The research is presented in a paper entitled "The abundance of star-forming galaxies in the redshift range 8.5 to 12: new results from the 2012 Hubble Ultra Deep Field campaign," accepted for publication in the the Astrophysical Journal Letters.
The international team of astronomers in this study was led by Richard Ellis (Caltech, USA), Ross McLure (University of Edinburgh, UK), James Dunlop (University of Edinburgh, UK) and Brant Robertson (University of Arizona, USA).
 Astronomers plumb the depths of the Universe, and probe its history, by measuring how much the light from an object has been stretched by the expansion of space. This is called the redshift value or z. The greater the observed z value for a galaxy, the more distant it is in time and space, as observed from our position in the Milky Way. Before Hubble was launched, astronomers could only see galaxies out to a z of approximately 1, corresponding to an era halfway through the history of the Universe. The original Hubble Deep Field, taken in 1995, leapfrogged to z = 4, or roughly 90 percent of the way back to the beginning of time. The Advanced Camera for Surveys (ACS) produced the Hubble Ultra Deep Field of 2004, pushing back the limit to z ~ 6. ACS was installed on Hubble during Servicing Mission 3B in 2002. Hubble's first infrared camera, the Near Infrared Camera and Multi-Object Spectrometer reached out to z = 7. The Wide Field Camera 3 (WFC3) first took us back to z ~ 8, and has now plausibly penetrated back for the first time to z ~ 12. The James Webb Space Telescope is expected to extend this back to a z of approximately 15, 275 million years after the Big Bang, and possibly beyond. The very first stars may have formed between redshifts 30 and 15.
 The observations taken through the 1400nm filter, in which UDFj-39546284 was not visible, showed that the galaxy may be more distant than previously thought (as it only appears in the redder 1600nm filter). The additional observations through the 1600nm filter, in which the galaxy is visible, gave additional confidence that the galaxy is indeed real. There remains a small possibility that the object could be an extreme emission-line galaxy at much more modest distances (between redshift 2 and 3), but if this is the case then the object would have to be a previously undiscovered type of extreme emission-line galaxy. This hypothesis cannot be fully excluded until the object's spectrum has been studied. This will not be possible until the the James Webb Space Telescope comes online in 2018. However, the balance of the available evidence favours the interpretation that this is the most distant object seen to date.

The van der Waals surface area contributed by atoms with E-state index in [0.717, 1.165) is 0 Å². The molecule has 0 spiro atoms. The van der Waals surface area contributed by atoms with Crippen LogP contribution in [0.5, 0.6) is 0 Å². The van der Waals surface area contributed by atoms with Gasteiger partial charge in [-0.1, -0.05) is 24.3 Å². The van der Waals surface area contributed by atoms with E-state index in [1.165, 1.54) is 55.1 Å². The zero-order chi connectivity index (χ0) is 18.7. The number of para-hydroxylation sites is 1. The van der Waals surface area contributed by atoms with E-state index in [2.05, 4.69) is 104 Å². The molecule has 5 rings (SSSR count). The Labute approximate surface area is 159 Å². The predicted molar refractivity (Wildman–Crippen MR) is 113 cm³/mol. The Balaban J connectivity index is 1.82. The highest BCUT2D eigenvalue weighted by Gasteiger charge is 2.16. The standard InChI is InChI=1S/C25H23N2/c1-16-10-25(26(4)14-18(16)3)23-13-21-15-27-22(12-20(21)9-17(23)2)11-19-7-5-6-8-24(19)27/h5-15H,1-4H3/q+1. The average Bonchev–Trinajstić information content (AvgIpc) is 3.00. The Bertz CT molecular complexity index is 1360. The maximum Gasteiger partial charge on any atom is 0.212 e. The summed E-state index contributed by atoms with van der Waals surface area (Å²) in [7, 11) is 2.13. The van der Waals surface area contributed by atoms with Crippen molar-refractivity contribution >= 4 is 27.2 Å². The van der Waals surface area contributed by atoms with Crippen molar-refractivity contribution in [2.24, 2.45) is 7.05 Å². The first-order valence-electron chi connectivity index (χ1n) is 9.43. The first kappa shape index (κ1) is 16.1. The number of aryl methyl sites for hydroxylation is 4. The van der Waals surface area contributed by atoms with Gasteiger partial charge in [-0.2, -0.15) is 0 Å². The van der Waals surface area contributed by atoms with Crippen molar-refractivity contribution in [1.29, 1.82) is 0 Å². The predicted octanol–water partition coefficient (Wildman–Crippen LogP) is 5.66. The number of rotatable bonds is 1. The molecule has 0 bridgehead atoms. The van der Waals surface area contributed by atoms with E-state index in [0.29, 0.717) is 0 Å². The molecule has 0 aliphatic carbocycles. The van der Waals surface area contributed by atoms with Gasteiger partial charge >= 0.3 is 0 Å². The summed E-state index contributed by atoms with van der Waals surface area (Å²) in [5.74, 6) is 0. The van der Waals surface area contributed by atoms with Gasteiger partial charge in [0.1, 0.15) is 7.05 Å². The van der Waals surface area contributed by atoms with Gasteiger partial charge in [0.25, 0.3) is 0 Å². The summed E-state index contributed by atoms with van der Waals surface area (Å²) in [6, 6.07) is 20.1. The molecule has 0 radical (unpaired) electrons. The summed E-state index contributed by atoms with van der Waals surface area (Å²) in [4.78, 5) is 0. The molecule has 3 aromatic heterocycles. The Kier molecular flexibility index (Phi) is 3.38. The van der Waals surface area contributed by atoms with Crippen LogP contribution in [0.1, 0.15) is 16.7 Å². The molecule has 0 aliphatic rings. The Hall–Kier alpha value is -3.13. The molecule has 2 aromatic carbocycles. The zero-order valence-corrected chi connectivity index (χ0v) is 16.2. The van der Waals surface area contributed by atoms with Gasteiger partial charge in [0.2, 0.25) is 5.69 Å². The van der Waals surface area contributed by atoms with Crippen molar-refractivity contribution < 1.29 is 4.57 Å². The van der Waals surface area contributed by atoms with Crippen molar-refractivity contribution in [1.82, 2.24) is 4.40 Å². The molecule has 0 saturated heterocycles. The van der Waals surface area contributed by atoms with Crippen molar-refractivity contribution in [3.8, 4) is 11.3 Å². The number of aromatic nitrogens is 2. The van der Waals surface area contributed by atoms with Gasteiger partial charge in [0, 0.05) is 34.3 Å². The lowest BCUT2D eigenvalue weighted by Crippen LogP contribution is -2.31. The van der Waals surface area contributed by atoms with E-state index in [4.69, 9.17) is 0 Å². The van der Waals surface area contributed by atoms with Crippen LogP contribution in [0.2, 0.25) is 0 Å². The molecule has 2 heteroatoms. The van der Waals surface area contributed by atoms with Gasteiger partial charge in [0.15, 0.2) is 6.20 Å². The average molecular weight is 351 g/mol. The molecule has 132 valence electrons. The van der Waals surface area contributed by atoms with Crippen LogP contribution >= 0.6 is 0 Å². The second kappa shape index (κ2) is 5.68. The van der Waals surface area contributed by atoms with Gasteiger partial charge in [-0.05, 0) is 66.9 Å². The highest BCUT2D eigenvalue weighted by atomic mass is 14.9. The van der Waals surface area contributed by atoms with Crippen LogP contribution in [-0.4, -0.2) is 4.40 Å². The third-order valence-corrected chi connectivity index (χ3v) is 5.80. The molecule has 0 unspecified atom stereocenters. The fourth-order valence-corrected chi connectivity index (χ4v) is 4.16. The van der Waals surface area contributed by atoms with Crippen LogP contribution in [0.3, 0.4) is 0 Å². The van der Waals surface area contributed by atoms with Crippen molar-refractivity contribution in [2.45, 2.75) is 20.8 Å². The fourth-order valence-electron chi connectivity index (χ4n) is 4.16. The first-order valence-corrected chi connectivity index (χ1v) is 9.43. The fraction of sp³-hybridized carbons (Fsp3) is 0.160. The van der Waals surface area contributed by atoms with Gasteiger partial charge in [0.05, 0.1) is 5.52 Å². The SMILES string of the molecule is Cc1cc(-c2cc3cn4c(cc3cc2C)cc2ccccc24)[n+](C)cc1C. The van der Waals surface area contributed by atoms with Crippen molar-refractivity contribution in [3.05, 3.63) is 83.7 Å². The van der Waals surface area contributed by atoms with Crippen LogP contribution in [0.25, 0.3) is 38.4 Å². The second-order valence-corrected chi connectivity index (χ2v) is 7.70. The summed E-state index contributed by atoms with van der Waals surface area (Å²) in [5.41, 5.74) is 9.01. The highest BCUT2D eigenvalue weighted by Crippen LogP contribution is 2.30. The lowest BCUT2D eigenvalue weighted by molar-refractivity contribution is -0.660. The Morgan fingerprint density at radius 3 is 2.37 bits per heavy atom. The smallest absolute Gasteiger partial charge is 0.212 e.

Because the distance to faraway galaxies is measured by the extent to which their light is reddened by the expansion of the cosmos, accurate and comprehensive measurements of brightnesses at different wavelengths (i.e. different colours of light) is essential for studying the Universe’s early years. The only way to make unambiguous measurements of redshift (and hence distance) is using spectroscopy, in which the light of a galaxy is dispersed into a rainbow, much like a prism does with white light. This gives a full profile of the colours of a galaxy, allowing astronomers to identify key features in the spectrum produced by known chemical elements at specific wavelengths. The way these features are shifted can be used to make very precise measurements of redshift. In particular, the position of these features let scientists distinguish whether a galaxy has indeed been reddened by the expansion of the cosmos (and so is very distant) or whether it is simply intrinsically red (in which case it could be much closer), because the method does not rely on the overall redness of the object, but on specific identifiable spectral features.
However, spectroscopy of objects as faint as those uncovered in this study is not feasible with current facilities. Instead, the astronomers have used what is, in effect, a crude version of spectroscopy, based on making images through ten different filters which cover the optical-to-near-infrared spectral region. This enables the broad spectral shape — but not the detailed features — of the light from a galaxy to be established. In this case, the method enabled the scientists to search for a characteristic sharp “step” in the galaxy spectrum, produced by the absorption of all very blue ultraviolet light by the neutral hydrogen gas which pervaded the Universe during most of the first billion years of cosmic history. The carefully chosen near-infrared filters exploited in this new study enabled this technique to be extended up to redshifts as high as 12 for the first time.
Department of Astrophysics, California Institute of Technology
Institute for Astronomy, University of Edinburgh
Institute for Astronomy, University of Edinburgh
Phone (mobile): +44-790-233-5452
Department of Astronomy, University of Arizona,
ESA/Hubble Public Information Officer
ESO Public Information Officer
Last Update: 24 March 2014